Imagine that you’re just about to sign an important contract – would you prefer it to have been precisely drafted, or would you be happy for it to be “optimally vague” ? Authors Nicola Gennaioli (Bocconi University and IGIER) and Giacomo A. M. Ponzetto (CREI, Pompeu Fabra University, IPEG and Barcelona GSE) suggest not only that vagueness in contracts is endemic, but also that there is an optimal level for vagueness. Deliberate vagueness in the correct amount, they say, can provide at least two long-term benefits for society in general*.
“First, the optimal contract is vague, even if courts are very imperfect. Second, the use of vague clauses is a public good: it promotes the evolution of precedents, so future contracts become more complete, incentives higher powered, and surplus larger. Third, as precedents evolve, vague contracts spread from sophisticated to unsophisticated parties, expanding market size.”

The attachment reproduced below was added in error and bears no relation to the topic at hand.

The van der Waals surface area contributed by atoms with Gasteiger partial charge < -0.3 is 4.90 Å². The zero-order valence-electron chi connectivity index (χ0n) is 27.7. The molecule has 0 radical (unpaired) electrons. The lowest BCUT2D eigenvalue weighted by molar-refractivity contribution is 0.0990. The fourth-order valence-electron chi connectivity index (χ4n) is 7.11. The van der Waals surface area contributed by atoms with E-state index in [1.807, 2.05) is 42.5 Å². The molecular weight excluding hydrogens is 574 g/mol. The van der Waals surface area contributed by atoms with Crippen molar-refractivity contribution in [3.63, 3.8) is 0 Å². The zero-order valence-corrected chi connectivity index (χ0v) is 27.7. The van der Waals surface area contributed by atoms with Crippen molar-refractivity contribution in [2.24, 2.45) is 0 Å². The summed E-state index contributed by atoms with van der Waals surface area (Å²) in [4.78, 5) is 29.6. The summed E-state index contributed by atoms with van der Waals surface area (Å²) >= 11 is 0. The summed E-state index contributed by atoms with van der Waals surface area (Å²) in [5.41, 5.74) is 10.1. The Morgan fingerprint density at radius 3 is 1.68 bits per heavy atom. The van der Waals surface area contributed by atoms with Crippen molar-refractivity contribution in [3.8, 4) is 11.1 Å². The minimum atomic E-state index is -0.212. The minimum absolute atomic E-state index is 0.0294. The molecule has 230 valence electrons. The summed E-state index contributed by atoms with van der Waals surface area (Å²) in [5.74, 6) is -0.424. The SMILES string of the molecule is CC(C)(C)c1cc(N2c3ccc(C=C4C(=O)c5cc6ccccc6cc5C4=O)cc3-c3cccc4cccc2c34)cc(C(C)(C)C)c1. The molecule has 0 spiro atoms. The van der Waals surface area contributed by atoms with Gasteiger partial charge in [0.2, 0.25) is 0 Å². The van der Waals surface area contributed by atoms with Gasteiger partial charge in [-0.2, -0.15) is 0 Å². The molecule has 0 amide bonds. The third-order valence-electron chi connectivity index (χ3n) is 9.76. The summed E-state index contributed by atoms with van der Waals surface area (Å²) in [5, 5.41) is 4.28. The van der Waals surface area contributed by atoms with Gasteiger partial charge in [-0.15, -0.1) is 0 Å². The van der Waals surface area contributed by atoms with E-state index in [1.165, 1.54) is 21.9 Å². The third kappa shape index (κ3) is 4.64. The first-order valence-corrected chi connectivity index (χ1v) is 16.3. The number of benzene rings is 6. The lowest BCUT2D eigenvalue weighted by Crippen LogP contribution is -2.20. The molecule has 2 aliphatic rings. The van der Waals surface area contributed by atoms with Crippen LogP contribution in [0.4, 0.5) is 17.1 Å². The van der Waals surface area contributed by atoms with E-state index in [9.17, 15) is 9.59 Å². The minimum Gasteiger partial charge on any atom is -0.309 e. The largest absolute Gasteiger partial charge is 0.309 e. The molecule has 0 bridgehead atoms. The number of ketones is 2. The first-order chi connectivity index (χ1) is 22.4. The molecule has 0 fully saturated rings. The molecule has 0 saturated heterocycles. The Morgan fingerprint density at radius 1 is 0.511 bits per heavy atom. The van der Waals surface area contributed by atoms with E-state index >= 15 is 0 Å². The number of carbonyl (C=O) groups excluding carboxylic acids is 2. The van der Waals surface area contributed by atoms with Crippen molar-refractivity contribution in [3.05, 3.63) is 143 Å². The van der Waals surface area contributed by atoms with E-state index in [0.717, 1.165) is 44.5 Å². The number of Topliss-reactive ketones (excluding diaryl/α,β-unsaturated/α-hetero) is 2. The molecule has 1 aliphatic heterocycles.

See: ‘Optimally Vague Contracts and the Law’ Centre for Economic Policy Research working paper DP10700, Revised January 2017. Previously circulated (July 2015) as: ‘Contract Innovation and Legal Evolution under Imperfect Enforcement’.
* Note: Although society-at-large might eventually benefit from the prevalence of optimally vague contracts, in the short term they could prove expensive for those closely involved – i.e. if caught up in costly legal proceedings over disagreements about the meaning of unclear clauses.
BONUS: The Marx Brothers discuss contractual arrangements. Begins at roughly 1:20, or thereabouts, approximately.